Shift the balance of the pans and tip the rod they balance on.
The weight in either pan is half all that is, more or less.
Each time it shifts, the muscles in one or the other shoulder tighten
Knot upon knot, callous upon callous, be thankful none of you Know song, and therefore judgment, so intimately.

Minaki, an artisan peasant wife, vends at a barrow beside her husband, who also produces pots finely crafted but in other respects, due to experiences in battle none but he could speak of, and he can no longer speak, is a perfect mooncalf--stolid, oxlike, gentle, dim.

Ainu, in coarse peasant kimono as before, but with limbs and eye restored, strolls and pauses, as does Eshun, to listen.

Why should the Demons care if scales are maintained?
Aren't they in love with dissipation and chaos?
The Gods want our fine-tuned balance,
Demons our instability.
They bribe us with Hellfired rice cake to bring this about.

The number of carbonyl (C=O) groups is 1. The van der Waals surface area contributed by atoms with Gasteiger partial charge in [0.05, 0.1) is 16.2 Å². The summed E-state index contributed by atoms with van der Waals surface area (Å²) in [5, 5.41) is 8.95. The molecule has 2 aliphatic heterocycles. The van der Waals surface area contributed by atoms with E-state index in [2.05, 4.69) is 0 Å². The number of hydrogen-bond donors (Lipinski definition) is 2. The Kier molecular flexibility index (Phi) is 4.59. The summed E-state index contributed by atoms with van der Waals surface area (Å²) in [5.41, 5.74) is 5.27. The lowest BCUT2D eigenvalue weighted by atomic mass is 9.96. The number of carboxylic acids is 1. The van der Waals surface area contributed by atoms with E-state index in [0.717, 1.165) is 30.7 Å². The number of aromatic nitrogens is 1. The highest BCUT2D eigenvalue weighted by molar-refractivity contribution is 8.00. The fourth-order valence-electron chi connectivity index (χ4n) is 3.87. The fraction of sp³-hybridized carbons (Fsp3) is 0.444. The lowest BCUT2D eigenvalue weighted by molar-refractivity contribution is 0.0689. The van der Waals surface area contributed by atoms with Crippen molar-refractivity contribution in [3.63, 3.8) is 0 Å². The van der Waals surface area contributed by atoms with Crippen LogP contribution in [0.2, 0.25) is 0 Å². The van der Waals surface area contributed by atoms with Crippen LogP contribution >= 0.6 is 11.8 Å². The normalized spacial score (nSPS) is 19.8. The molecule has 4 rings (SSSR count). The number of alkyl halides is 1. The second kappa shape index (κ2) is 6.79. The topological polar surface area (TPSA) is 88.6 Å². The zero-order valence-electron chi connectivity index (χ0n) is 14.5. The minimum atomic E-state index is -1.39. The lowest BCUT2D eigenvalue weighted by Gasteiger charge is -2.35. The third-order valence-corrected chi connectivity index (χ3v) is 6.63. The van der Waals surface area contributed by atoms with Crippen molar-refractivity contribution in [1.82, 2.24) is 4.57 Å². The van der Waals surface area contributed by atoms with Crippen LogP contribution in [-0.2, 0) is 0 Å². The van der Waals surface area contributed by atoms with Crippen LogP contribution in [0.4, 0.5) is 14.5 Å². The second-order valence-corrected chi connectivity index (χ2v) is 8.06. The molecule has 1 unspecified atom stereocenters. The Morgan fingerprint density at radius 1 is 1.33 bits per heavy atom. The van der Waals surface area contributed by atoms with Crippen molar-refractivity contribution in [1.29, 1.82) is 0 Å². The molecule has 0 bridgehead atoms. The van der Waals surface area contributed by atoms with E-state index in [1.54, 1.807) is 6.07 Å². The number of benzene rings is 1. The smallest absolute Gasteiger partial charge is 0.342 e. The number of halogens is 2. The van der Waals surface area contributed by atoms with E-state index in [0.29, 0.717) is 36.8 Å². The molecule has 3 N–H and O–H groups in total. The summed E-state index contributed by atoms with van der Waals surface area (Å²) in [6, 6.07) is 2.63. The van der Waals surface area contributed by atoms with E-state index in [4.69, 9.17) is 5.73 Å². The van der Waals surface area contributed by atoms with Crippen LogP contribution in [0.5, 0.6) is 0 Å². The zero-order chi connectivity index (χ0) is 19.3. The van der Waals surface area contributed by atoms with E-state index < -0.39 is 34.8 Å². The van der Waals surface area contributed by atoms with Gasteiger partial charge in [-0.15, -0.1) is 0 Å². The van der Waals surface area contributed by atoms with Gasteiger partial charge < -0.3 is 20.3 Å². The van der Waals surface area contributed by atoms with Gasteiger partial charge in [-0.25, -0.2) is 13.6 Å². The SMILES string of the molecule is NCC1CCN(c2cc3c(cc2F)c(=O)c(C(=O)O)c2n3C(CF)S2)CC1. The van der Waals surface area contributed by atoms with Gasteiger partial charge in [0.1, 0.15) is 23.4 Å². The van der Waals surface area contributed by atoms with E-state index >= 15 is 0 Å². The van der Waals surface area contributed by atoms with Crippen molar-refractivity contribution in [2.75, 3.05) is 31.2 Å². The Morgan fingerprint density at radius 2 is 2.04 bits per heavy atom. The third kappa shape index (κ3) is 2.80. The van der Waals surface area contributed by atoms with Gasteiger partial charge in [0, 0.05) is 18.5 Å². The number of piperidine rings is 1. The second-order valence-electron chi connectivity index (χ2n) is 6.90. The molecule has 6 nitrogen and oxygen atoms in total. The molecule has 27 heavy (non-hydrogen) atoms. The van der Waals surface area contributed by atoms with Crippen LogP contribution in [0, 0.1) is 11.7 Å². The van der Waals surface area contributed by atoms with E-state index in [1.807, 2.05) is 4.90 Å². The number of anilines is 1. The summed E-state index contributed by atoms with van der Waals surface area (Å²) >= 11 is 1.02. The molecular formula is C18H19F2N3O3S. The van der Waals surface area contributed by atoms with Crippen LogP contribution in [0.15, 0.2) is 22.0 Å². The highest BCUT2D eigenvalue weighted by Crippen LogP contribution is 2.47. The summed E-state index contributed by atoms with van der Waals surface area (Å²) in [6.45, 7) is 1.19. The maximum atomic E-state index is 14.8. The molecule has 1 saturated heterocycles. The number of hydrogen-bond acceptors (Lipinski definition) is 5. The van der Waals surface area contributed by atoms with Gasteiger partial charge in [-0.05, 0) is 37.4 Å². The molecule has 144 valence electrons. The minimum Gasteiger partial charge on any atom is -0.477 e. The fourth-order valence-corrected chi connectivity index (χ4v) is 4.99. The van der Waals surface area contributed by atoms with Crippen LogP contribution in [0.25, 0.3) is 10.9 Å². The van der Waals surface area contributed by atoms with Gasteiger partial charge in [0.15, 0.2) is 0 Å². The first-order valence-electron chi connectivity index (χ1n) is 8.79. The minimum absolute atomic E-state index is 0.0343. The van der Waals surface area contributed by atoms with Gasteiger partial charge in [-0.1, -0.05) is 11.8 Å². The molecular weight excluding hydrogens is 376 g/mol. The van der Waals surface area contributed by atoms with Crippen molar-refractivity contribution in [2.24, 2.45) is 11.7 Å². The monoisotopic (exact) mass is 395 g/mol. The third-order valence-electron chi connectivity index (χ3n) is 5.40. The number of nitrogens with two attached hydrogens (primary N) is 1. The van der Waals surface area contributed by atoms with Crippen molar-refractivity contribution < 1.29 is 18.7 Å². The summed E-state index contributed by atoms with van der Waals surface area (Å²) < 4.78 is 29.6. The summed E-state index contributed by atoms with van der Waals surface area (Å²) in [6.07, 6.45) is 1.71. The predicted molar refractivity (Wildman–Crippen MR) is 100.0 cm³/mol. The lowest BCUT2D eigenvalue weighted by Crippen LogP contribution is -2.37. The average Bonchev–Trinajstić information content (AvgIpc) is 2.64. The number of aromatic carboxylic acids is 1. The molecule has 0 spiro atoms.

Pours a small cup of Sake out of a tiny serving bottle.

They still haven't learned this only oils our engines of judgment Taps side of head. Ainu nods enthusiastically.
Sharpens our knotted muscles' nuance of balance. We'd fail in our duty refusing such bribes. (Pours another.) We barely succeed as it is, fail a little each way Perpetually, but if once our shoulders collapsed
Both pans would tip, fling lose and all that is Scatter itself in the void of all that is not.

Trust me, a coin of substance in my small bowl Is no act of charity, only self-preservation.
Many would see the Universe destroyed to get at a particular enemy
But few would wish themselves overthrown in the same calamity.
Wisest to wish the best even for your enemies
You don't know their place in the tap'stry of existence
What may unravel if they are undone.

Holding gong and striker together in one hand, takes bowl up in the other.